• Recent Comments

    operationblackvote on The Apprentice: in defence of…
    David Stuart on No, not again: Jimmy Mubenga d…
    David Stuart on National Black Police Ass…
    Marvelous on The Apprentice: in defence of…
    Regina Nyametscher on The Apprentice: in defence of…
    Marcus on The Apprentice: in defence of…
    James Odoi on The Apprentice: in defence of…
  • Recent Posts

  • Categories

OBV’s Woolley Talks to Student from Lewisham

OBV's Director flanked by Lewisham students

Just the other day a group of students from Lewisham came into the office for a chat with OBV director Simon Woolley.

Thoughtful questions from the young people prompted a good discussion and topics were covered ranging from black entrepreneurship to the ascension of a black man to the highest office of political power in the world.

One of the first questions was “when and why” OBV had been founded- asked by Naomi aged 17.

Woolley explained that 15 years ago prior to the founding of OBV young black men who were “going about their law abiding business” were often being arrested and held in custody in police stations. Some died in custody, and the families were given no answers or explanation. No one was held accountable.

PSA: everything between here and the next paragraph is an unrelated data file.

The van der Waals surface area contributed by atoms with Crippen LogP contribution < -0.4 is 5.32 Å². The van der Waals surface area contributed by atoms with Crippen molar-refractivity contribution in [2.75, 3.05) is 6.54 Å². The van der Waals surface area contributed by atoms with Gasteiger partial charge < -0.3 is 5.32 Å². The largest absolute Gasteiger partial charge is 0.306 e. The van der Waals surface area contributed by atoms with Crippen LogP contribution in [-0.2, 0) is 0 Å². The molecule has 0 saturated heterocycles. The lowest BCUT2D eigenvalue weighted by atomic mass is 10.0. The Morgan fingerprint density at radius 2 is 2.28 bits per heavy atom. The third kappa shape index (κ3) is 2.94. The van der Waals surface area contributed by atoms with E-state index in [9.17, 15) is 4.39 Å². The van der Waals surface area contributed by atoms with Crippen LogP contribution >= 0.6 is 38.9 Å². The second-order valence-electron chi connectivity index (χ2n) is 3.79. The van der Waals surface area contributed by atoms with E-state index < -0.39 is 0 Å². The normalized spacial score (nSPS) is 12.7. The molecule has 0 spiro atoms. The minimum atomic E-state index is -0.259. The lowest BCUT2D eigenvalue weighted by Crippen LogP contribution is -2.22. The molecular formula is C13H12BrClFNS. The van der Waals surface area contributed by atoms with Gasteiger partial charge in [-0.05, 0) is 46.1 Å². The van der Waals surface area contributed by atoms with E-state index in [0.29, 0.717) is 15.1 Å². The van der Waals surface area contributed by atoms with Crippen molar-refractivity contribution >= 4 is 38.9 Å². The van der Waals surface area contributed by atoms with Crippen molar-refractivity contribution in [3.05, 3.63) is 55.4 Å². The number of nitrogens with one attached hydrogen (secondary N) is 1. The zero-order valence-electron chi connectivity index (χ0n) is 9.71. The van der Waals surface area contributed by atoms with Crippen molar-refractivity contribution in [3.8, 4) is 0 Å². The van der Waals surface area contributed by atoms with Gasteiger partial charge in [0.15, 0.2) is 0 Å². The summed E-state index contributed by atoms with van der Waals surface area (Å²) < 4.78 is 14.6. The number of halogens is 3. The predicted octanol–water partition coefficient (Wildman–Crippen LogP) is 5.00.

The death of Wayne Douglas who died in police custody in 1995 sparked riots up and down the country. Black communities needed a vehicle to mobilise their voices. Woolley explained that “after the riots many activists came together.” OBV was born.

Having placed OBV into some kind of meaningful context one or two of the students wanted to know what was needed to create a social enterprise. Simon asked them “What do you think is the most important thing in setting up a business?”

The answers came back: “responsibility, motivation, confidence, and focus” among others.

Woolley prompted them further. “What about passion? Find something your passionate about. What do you care about?”

The answers that came back: “promoting fairness, helping people, protecting children, a safer future”

The kind of values needed in leaders in the making if ever I saw them. Barack Obama became president and was born before the Civil Rights Act was passed. Today Diane Abbott became the first black person to secure enough nominations to stand for the Labour Party leadership. She is the first black person to do so. Times are changing. These young people believe they can be whatever they want to be. And yes they can.

By Richard Sudan

%d bloggers like this: